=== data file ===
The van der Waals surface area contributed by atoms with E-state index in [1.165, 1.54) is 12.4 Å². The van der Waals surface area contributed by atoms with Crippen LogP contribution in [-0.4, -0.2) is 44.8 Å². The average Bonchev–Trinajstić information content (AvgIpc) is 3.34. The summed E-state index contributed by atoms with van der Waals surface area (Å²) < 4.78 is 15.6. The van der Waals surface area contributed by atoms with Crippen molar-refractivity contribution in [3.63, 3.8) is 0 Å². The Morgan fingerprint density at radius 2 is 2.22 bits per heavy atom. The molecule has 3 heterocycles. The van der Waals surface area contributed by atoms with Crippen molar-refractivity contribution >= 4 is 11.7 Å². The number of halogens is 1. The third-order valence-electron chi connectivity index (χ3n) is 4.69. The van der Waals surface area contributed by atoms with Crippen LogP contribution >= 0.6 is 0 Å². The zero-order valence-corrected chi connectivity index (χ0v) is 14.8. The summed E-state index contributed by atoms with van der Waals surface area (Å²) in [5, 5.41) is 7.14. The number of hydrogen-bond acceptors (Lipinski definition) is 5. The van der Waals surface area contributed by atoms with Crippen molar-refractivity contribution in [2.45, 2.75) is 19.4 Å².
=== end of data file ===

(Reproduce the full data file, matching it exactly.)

The van der Waals surface area contributed by atoms with E-state index in [1.165, 1.54) is 12.4 Å². The van der Waals surface area contributed by atoms with Crippen LogP contribution in [-0.4, -0.2) is 44.8 Å². The average Bonchev–Trinajstić information content (AvgIpc) is 3.34. The summed E-state index contributed by atoms with van der Waals surface area (Å²) < 4.78 is 15.6. The van der Waals surface area contributed by atoms with Crippen molar-refractivity contribution in [3.63, 3.8) is 0 Å². The Morgan fingerprint density at radius 2 is 2.22 bits per heavy atom. The molecule has 3 heterocycles. The van der Waals surface area contributed by atoms with Crippen molar-refractivity contribution >= 4 is 11.7 Å². The number of halogens is 1. The third-order valence-electron chi connectivity index (χ3n) is 4.69. The van der Waals surface area contributed by atoms with Crippen LogP contribution >= 0.6 is 0 Å². The zero-order valence-corrected chi connectivity index (χ0v) is 14.8. The summed E-state index contributed by atoms with van der Waals surface area (Å²) in [5, 5.41) is 7.14. The number of hydrogen-bond acceptors (Lipinski definition) is 5. The van der Waals surface area contributed by atoms with Crippen molar-refractivity contribution in [2.45, 2.75) is 19.4 Å².